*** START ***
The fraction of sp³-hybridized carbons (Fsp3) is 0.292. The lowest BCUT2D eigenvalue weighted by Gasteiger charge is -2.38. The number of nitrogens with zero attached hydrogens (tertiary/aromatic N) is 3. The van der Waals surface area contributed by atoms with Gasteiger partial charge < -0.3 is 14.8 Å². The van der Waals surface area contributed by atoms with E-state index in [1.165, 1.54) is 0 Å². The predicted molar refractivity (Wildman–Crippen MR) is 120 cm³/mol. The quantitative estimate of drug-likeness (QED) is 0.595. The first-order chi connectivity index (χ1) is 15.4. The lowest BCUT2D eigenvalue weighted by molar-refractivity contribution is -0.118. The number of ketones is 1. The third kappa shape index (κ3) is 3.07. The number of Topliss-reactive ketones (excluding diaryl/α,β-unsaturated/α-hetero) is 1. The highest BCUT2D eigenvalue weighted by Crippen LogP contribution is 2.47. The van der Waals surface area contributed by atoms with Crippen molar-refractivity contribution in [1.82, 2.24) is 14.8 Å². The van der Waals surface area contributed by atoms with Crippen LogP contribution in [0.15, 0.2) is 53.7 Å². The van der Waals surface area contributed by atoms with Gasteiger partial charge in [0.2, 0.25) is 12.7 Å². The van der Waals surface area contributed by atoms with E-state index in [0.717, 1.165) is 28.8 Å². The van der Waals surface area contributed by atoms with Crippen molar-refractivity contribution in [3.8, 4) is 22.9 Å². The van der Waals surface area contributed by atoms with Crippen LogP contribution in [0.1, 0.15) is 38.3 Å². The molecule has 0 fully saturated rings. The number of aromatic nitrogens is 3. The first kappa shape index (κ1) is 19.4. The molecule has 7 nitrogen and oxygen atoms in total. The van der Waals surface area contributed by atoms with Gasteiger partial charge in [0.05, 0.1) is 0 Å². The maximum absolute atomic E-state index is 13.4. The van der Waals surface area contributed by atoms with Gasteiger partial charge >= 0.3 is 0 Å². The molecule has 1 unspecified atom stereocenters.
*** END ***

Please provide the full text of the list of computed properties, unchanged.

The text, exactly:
The fraction of sp³-hybridized carbons (Fsp3) is 0.292. The lowest BCUT2D eigenvalue weighted by Gasteiger charge is -2.38. The number of nitrogens with zero attached hydrogens (tertiary/aromatic N) is 3. The van der Waals surface area contributed by atoms with Gasteiger partial charge < -0.3 is 14.8 Å². The van der Waals surface area contributed by atoms with E-state index in [1.165, 1.54) is 0 Å². The predicted molar refractivity (Wildman–Crippen MR) is 120 cm³/mol. The quantitative estimate of drug-likeness (QED) is 0.595. The first-order chi connectivity index (χ1) is 15.4. The lowest BCUT2D eigenvalue weighted by molar-refractivity contribution is -0.118. The number of ketones is 1. The third kappa shape index (κ3) is 3.07. The number of Topliss-reactive ketones (excluding diaryl/α,β-unsaturated/α-hetero) is 1. The highest BCUT2D eigenvalue weighted by Crippen LogP contribution is 2.47. The van der Waals surface area contributed by atoms with Crippen molar-refractivity contribution in [1.82, 2.24) is 14.8 Å². The van der Waals surface area contributed by atoms with Crippen LogP contribution in [0.15, 0.2) is 53.7 Å². The van der Waals surface area contributed by atoms with Gasteiger partial charge in [0.2, 0.25) is 12.7 Å². The van der Waals surface area contributed by atoms with E-state index in [0.717, 1.165) is 28.8 Å². The van der Waals surface area contributed by atoms with Crippen molar-refractivity contribution in [3.8, 4) is 22.9 Å². The van der Waals surface area contributed by atoms with Crippen LogP contribution in [0.1, 0.15) is 38.3 Å². The molecule has 0 fully saturated rings. The number of aromatic nitrogens is 3. The first kappa shape index (κ1) is 19.4. The molecule has 7 nitrogen and oxygen atoms in total. The van der Waals surface area contributed by atoms with Gasteiger partial charge in [0.05, 0.1) is 0 Å². The maximum absolute atomic E-state index is 13.4. The van der Waals surface area contributed by atoms with Gasteiger partial charge >= 0.3 is 0 Å². The molecule has 1 unspecified atom stereocenters.